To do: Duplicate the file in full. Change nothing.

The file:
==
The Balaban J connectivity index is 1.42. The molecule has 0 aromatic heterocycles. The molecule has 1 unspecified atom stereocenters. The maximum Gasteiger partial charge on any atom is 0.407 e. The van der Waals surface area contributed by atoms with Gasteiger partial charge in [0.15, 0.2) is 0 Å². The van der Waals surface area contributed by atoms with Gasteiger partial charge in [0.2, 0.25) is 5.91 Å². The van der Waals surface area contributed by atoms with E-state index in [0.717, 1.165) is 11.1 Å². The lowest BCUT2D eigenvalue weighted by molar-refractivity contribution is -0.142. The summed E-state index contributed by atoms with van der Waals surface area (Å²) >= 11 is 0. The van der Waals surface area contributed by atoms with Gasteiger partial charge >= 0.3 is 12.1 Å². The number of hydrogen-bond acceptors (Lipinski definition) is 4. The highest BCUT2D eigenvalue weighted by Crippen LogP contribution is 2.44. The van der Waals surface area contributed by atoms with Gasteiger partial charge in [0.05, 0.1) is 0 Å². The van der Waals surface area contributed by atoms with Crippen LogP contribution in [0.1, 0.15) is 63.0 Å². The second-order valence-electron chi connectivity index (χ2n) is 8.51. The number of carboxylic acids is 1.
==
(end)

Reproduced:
The Balaban J connectivity index is 1.42. The molecule has 0 aromatic heterocycles. The molecule has 1 unspecified atom stereocenters. The maximum Gasteiger partial charge on any atom is 0.407 e. The van der Waals surface area contributed by atoms with Gasteiger partial charge in [0.15, 0.2) is 0 Å². The van der Waals surface area contributed by atoms with Gasteiger partial charge in [0.2, 0.25) is 5.91 Å². The van der Waals surface area contributed by atoms with E-state index in [0.717, 1.165) is 11.1 Å². The lowest BCUT2D eigenvalue weighted by molar-refractivity contribution is -0.142. The summed E-state index contributed by atoms with van der Waals surface area (Å²) >= 11 is 0. The van der Waals surface area contributed by atoms with Gasteiger partial charge >= 0.3 is 12.1 Å². The number of hydrogen-bond acceptors (Lipinski definition) is 4. The highest BCUT2D eigenvalue weighted by Crippen LogP contribution is 2.44. The van der Waals surface area contributed by atoms with Gasteiger partial charge in [0.05, 0.1) is 0 Å². The van der Waals surface area contributed by atoms with Crippen LogP contribution in [0.1, 0.15) is 63.0 Å². The second-order valence-electron chi connectivity index (χ2n) is 8.51. The number of carboxylic acids is 1.